Oil Falls on China Growth and Iran Deal Developments

Oil prices fell by more than 2 percent on Monday on concerns over the pace of economic growth in China, the world’s largest energy consumer, and indications that a nuclear deal between western powers and Iran could be implemented this year.

Brent for December delivery LCOc1 was down $1.35, or 2.7 percent, at $49.11 a barrel at 0920 ET. U.S. crude for November delivery CLc1 fell by $1.21, or 2.5 percent, to $46.05, extending last week’s steep losses.

China’s economy grew at the slowest pace in six years in the third quarter, according to official data released on Monday, making it increasingly likely that Beijing will cut interest rates to spur activity.

Data also showed that Chinese oil demand fell slightly in September, meaning the country’s year-to-date growth is running behind the International Energy Agency’s forecast.

Saudi Arabia, the world’s biggest crude exporter, shipped 278,000 barrels a day less crude oil in August, trade data showed, suggesting demand for Saudi oil is sliding as the global supply glut persists.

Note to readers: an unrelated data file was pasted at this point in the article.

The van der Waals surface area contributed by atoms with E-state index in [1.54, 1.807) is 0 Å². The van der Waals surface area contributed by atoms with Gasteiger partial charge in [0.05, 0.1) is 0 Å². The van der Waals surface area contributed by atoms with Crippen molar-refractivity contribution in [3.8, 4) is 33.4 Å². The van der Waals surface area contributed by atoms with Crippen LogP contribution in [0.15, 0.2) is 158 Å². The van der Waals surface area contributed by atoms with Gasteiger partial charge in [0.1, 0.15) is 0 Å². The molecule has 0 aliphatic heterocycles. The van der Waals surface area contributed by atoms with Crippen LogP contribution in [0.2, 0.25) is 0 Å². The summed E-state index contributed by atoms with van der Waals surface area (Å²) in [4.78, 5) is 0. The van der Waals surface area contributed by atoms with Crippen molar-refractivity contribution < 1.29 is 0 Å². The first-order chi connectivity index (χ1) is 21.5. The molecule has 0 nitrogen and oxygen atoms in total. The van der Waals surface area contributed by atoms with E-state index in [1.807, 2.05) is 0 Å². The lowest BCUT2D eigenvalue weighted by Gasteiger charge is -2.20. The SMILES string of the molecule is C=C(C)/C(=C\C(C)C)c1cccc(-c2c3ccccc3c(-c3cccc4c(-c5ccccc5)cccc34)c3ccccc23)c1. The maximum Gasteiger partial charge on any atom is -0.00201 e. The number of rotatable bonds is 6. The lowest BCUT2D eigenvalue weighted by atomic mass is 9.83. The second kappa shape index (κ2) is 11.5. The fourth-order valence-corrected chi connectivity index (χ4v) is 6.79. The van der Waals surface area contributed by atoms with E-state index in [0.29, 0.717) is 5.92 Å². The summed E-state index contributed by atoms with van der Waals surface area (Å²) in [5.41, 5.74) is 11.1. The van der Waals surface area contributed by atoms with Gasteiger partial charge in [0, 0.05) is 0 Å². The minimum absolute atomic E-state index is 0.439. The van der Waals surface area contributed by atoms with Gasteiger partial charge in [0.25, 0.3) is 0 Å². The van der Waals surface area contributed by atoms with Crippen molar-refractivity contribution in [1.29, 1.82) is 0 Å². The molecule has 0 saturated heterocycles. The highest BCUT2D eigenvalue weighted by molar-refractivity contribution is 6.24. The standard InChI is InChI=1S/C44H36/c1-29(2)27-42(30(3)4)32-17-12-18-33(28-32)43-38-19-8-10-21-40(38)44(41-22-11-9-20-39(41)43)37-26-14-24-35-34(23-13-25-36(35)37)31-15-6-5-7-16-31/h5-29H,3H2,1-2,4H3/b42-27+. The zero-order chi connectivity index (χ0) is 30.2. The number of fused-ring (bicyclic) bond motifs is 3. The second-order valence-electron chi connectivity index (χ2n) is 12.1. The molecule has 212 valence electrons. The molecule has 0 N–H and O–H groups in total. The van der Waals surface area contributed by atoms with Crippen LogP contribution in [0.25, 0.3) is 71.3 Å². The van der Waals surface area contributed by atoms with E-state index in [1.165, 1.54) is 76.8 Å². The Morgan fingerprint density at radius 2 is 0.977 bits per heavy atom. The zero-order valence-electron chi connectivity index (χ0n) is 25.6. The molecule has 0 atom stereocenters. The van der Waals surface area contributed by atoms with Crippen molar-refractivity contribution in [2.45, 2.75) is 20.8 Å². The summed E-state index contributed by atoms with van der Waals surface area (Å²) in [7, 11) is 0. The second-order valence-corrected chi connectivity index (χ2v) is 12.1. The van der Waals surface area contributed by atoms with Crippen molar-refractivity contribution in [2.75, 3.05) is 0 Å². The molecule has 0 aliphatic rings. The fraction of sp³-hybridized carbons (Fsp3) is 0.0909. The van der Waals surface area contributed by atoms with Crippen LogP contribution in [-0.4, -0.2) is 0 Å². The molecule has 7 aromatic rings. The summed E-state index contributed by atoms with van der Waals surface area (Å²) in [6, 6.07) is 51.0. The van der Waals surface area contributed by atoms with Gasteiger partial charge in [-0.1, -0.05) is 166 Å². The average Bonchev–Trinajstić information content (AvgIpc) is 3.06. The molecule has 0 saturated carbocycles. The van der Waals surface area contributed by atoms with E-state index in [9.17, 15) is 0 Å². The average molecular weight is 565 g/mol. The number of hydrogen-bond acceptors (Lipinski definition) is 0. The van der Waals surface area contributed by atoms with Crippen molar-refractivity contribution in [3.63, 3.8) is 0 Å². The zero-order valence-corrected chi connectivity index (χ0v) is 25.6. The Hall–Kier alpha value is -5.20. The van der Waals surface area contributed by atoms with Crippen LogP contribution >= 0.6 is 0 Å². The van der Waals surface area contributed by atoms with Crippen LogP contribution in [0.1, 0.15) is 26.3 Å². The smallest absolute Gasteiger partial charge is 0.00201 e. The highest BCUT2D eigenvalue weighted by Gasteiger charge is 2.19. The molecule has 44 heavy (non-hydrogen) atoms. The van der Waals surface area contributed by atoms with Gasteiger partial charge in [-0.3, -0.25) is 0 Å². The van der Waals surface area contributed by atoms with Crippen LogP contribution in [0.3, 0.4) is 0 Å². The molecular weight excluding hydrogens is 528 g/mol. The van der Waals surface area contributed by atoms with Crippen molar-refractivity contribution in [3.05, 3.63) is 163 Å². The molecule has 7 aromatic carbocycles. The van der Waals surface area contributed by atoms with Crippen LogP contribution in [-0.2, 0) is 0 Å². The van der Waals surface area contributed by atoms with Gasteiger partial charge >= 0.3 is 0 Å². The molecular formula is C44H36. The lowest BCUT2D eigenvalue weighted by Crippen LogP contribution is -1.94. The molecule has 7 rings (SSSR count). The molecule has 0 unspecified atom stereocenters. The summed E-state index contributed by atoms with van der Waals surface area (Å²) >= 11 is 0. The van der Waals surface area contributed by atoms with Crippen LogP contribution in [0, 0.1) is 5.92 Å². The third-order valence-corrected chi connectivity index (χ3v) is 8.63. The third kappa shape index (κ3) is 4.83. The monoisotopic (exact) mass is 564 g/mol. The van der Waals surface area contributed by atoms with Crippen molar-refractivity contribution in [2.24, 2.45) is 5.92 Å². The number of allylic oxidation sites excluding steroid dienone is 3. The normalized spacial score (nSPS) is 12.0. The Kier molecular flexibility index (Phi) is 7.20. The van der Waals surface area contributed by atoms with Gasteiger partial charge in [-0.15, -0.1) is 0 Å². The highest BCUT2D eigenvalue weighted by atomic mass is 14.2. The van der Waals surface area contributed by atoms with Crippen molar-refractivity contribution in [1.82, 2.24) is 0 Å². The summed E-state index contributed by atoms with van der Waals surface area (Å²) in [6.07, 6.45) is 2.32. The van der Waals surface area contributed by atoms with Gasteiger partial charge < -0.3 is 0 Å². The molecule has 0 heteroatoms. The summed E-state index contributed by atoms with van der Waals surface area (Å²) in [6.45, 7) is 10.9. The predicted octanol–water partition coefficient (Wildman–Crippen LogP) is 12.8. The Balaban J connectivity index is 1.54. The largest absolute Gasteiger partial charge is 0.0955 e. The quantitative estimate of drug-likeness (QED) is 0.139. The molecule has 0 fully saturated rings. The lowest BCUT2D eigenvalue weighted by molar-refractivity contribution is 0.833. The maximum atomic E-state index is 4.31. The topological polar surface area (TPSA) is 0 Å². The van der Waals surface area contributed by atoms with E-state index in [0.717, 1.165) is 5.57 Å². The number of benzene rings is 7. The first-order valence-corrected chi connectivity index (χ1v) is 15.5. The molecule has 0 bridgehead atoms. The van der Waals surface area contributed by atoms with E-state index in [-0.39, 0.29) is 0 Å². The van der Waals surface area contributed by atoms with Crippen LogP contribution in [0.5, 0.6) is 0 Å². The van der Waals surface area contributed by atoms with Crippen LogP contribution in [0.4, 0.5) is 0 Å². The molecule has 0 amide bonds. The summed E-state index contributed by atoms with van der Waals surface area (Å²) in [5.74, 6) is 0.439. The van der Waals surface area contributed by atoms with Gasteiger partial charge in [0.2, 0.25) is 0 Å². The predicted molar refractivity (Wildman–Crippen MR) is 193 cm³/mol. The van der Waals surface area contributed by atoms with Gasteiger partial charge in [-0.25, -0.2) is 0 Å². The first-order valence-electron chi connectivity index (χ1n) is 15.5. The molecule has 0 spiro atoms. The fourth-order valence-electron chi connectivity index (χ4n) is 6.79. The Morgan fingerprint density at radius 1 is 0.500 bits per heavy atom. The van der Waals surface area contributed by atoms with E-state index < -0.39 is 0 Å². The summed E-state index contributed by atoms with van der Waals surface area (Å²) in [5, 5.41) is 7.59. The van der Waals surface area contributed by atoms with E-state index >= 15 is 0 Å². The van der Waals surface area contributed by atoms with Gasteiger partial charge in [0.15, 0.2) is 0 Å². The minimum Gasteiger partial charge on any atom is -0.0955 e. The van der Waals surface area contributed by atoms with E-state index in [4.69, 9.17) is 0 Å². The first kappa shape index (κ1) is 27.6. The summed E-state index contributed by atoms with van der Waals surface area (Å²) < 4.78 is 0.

“Chinese GDP data and the rise in the Saudi stockpile due to falling crude oil exports are weighing on prices,” said Tamas Varga, oil analyst at London brokerage PVM Oil Associates, noting that news the prospect of six world powers and Iran potentially implementing a nuclear deal this year was adding to the bearish picture.

via Reuters

Alfonso Esparza

Alfonso Esparza

Senior Currency Analyst at Market Pulse
Alfonso Esparza specializes in macro forex strategies for North American and major currency pairs. Upon joining OANDA in 2007, Alfonso Esparza established the MarketPulseFX blog and he has since written extensively about central banks and global economic and political trends. Alfonso has also worked as a professional currency trader focused on North America and emerging markets. He holds a finance degree from the Monterrey Institute of Technology and Higher Education (ITESM) and an MBA with a specialization on financial engineering and marketing from the University of Toronto.
Alfonso Esparza